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Early snow doesn't mean big snow year — but 'weak' La Niñas might

CBC senior meteorologist says things look promising



For many, last week felt like the official start of winter.

Whistler received its first lasting snowfall, and the temperature dropped dramatically: from 12 degrees Celsius on Wednesday, Nov. 1 to two degrees the following day. And that's pretty much where it's stayed.

"That was a crazy switch!" said CBC News Network senior meteorologist Johanna Wagstaffe.

"Everyone in the newsroom is talking about it," she said, speaking of the wider cold front that hit the province, causing snowfall in balmy Victoria and parts of the Lower Mainland.

Wagstaffe describes it as the "perfect set up." There was an early arctic front tracking down from the north and a low-pressure system forming off Vancouver Island.

The low-pressure system brought moisture and cold front brought cold air, resulting in snow, she explained.

What made it an unusual event was the fact that it came on the heels of a "summerlike ridge."

"We don't often get these big swings on the West Coast, so this was very unusual," said Wagstaffe.

Cold snaps and early snow can easily be interpreted as harbingers of a good snow year.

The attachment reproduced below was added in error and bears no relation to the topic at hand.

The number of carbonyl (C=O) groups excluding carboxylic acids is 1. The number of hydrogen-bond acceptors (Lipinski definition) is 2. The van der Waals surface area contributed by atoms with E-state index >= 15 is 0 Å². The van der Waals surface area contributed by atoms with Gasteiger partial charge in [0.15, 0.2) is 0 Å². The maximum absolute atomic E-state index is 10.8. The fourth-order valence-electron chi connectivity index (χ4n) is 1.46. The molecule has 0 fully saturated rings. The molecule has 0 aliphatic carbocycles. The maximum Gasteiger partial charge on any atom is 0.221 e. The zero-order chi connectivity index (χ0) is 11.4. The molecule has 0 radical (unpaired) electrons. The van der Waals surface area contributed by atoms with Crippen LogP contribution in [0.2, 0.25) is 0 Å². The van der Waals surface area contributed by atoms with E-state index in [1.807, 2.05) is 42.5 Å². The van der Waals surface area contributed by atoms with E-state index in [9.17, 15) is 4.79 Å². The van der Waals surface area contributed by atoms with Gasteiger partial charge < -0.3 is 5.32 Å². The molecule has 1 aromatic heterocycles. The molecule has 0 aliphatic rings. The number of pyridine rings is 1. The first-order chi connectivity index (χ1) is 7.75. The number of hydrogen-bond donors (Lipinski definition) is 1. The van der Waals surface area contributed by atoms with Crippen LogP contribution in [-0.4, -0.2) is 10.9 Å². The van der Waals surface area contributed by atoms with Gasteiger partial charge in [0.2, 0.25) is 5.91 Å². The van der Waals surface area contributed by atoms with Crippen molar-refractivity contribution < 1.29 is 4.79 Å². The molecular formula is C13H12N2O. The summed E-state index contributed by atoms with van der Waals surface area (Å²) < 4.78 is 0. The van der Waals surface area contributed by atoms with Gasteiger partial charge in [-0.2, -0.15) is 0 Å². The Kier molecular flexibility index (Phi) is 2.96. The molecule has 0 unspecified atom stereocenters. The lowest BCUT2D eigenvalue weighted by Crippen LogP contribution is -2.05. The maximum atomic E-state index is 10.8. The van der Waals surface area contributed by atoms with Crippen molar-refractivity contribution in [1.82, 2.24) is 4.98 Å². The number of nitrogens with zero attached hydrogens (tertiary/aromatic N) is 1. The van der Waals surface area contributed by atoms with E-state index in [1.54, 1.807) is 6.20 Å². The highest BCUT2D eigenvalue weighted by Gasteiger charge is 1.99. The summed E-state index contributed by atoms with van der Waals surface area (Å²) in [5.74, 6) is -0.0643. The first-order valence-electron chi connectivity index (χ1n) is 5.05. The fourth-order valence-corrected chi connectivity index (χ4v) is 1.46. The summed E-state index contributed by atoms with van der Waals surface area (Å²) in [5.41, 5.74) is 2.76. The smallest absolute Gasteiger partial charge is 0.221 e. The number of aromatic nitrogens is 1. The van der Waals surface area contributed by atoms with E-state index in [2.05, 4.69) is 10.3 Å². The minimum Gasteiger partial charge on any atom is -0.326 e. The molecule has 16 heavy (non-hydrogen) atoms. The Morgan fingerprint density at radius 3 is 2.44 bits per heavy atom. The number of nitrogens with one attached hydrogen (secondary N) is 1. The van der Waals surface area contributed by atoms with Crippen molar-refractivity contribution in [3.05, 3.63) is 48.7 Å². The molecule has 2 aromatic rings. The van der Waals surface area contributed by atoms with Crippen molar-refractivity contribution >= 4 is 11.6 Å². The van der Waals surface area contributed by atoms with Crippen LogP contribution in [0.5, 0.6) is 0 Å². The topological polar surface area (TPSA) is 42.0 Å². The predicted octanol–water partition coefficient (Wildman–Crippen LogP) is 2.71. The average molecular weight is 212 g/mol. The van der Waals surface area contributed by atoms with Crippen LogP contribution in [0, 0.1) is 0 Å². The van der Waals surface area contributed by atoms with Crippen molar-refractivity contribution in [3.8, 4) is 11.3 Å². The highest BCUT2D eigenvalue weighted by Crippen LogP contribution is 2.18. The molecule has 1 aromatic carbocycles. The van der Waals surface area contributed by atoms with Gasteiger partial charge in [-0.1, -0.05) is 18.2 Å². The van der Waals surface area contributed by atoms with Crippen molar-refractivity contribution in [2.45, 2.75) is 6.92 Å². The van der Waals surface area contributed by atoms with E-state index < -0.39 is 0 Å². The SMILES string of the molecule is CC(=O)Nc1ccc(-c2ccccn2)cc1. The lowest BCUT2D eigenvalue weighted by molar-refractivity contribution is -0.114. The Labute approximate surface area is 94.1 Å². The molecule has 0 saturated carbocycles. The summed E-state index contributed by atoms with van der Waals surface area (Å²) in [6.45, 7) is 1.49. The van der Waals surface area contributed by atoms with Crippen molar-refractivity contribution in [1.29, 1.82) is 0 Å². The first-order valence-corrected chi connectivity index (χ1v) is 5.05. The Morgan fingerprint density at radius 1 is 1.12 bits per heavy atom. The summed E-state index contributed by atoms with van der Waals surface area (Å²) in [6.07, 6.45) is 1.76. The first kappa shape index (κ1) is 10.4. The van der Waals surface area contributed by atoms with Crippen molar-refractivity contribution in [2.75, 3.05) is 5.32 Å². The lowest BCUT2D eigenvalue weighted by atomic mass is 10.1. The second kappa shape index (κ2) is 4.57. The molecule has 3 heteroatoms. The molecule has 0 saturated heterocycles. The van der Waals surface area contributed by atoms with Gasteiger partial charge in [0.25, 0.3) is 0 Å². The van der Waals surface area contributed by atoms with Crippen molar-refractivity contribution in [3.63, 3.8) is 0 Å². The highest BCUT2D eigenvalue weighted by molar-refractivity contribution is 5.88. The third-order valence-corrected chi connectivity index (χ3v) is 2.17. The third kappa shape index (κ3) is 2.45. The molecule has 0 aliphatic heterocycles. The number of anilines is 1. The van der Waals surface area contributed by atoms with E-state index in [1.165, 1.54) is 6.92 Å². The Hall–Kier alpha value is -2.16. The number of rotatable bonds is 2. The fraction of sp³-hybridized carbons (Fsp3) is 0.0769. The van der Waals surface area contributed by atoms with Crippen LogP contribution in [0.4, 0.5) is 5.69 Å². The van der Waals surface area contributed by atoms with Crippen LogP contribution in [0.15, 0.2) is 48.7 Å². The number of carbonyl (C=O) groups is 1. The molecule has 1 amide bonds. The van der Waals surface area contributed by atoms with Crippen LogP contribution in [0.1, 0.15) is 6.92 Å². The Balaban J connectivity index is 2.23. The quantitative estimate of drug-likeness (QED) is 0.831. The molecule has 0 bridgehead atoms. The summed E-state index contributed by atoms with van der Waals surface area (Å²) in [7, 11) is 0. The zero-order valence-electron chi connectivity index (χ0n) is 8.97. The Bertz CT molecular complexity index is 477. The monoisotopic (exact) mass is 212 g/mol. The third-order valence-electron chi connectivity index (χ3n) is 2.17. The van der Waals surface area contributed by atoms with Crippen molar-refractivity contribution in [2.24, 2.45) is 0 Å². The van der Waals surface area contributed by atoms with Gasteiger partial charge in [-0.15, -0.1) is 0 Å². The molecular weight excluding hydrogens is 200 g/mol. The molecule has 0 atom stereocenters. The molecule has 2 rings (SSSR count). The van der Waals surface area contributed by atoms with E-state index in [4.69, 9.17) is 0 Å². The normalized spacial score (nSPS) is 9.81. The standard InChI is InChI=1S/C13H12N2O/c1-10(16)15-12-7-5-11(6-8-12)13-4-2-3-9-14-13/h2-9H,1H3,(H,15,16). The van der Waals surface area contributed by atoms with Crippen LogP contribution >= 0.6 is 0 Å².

Wagstaffe, however, warned about putting too much stock in them.

The real indicator is what's going on in the Pacific Ocean. And, thankfully, it looks promising.

It looks like we are in for a "weak La Niña," said Wagstaffe.

"So the chances are higher it's going to be a colder winter than normal."

La Niñas are marked by lower than normal oceanic temperatures and more snow for the West Coast. The effect of the phenomenon generally kicks in in late November and continues through the winter, she said.

Wagstaffe's good-snow-year prediction is bolstered by Environment Canada's outlooks, which are also predicting a colder than normal winter.

Last season was a good one when it came to snow.

According to Whistler Blackcomb, Whistler received 1,779 centimetres of snowfall. That's higher than the mountain's average snowfall, 1,170 cm, and far higher than a bad year; in 2008-09, Whistler received just 930 cm.

Whistler's best years came in the 1970s, with the 1973 to 74 year producing a 504 cm base, due in large parts to heavy dumps through March and April.

Are we in for a big powder year?

That's the "question everyone wants to know," said Wagstaffe.

And while she's not overly bullish — the forecast looks good.

"While it probably won't be as crazy as last year, it's probably going to be an above normal season," she said.

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